The National Gallery opened in 1838, occupying a dominant position in Trafalgar Square at the centre of London. The original building has been extended several times since then and now houses the national collection of paintings in the Western European tradition from the 13th to the 19th centuries.
The National Gallery has a strong commitment to sustainability, with ongoing initiatives to improve energy efficiency and reduce carbon emissions. In support of this policy, a decision was made to replace the existing boiler plant and consulting engineers hurleypalmerflatt were commissioned to design a more efficient solution.
Nigel Back of hurleypalmerflatt explained: “The base heat loads at the National Gallery are met by a combined heat and power (CHP) unit but the existing back-up boilers were oversized for meeting the additional heat loads, resulting in inefficiencies. We therefore designed a system that would be more efficient and responsive, while also providing the resilience required to maintain the critical internal environment.
“Having reviewed a number of manufacturers, we specified Hoval as providing the optimum combination of efficiency, reliability and best value,” he continued.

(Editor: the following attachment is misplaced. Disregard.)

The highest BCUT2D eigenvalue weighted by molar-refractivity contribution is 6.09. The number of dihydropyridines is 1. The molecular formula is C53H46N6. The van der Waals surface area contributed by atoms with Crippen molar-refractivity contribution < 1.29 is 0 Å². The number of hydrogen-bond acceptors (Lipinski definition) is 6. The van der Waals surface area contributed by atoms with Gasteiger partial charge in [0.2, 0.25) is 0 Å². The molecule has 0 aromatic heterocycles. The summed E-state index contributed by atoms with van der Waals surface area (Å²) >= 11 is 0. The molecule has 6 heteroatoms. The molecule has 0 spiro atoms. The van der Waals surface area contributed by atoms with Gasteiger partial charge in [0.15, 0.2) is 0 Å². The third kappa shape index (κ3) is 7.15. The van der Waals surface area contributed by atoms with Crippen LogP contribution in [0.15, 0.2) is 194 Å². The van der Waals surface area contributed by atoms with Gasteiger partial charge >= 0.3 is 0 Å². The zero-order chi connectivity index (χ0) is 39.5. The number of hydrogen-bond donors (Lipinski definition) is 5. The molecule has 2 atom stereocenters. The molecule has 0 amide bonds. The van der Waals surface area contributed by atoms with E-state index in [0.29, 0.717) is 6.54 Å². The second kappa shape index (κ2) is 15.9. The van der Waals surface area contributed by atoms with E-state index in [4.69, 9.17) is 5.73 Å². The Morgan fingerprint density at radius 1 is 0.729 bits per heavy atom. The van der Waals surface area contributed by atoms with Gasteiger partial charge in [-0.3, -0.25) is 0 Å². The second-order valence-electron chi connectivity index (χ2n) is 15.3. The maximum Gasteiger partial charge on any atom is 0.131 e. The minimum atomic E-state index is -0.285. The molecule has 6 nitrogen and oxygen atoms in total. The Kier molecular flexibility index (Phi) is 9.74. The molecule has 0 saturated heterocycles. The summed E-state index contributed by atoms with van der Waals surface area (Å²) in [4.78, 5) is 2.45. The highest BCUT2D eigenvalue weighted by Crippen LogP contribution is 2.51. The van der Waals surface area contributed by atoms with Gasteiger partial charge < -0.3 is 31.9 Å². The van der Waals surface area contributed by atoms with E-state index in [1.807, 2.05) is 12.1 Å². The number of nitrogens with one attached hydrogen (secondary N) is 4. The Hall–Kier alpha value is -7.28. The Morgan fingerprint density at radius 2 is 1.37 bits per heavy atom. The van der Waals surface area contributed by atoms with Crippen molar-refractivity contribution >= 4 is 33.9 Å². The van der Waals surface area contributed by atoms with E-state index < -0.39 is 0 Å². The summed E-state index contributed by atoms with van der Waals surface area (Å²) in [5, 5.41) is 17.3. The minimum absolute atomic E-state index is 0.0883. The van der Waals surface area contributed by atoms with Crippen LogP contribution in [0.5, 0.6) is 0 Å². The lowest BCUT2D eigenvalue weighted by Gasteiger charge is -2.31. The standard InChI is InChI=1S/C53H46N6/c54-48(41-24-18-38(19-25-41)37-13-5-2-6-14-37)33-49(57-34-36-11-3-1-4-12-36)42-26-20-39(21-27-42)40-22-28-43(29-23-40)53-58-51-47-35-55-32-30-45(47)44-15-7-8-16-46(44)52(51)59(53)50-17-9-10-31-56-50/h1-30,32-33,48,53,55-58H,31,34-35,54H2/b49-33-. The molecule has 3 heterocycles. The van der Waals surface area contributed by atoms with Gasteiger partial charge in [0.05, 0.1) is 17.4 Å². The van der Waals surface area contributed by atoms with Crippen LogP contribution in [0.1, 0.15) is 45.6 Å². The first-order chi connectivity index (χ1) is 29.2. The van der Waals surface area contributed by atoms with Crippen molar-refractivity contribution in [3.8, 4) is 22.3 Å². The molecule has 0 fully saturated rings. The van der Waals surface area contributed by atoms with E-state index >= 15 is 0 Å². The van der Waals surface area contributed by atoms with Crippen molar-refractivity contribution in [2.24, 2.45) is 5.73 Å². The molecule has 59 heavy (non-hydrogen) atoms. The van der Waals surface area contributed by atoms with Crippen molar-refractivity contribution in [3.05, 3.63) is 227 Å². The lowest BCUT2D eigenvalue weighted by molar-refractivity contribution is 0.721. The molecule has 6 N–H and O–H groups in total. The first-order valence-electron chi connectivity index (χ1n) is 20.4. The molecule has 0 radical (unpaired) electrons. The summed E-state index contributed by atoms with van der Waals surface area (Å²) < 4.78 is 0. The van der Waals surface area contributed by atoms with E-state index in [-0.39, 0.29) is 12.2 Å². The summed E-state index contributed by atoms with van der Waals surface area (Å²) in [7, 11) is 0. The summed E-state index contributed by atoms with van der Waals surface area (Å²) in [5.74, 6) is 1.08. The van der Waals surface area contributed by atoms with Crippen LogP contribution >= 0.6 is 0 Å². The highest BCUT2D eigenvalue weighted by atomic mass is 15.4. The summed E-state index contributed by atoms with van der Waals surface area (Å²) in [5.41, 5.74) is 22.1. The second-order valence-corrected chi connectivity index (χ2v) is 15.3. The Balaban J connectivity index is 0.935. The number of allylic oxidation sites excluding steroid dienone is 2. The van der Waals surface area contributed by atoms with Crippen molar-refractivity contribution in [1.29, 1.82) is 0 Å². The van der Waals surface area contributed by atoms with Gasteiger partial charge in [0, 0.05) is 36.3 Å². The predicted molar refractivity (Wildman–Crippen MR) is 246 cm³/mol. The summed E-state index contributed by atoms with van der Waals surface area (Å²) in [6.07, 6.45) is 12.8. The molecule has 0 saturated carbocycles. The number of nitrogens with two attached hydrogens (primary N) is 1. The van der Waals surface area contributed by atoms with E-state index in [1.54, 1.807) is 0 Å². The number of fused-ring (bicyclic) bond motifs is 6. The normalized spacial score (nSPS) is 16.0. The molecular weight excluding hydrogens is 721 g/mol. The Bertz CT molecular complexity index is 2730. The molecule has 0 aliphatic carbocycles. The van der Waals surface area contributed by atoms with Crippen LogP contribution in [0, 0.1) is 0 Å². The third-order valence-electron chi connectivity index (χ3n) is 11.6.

The new system, installed by contractors Capri Mechanical, uses two UltraGas condensing boilers as lead boilers, supplementing the CHP plant at times of peak demand.
Using a pre-mix modulating burner with up to 12:1 turndown, the UltraGas boilers are able to respond efficiently to variable heat demand while taking advantage of condensing opportunities for even higher efficiency when return water temperatures permit.
In addition, three dual-fuel SR-plus boilers have been installed to ensure that heating can be maintained to protect exhibits in the event of interruption to the gas supply.
In parallel, the heating system has been reconfigured, replacing the existing single circuit system with a primary circuit and several secondary circuits to provide better control.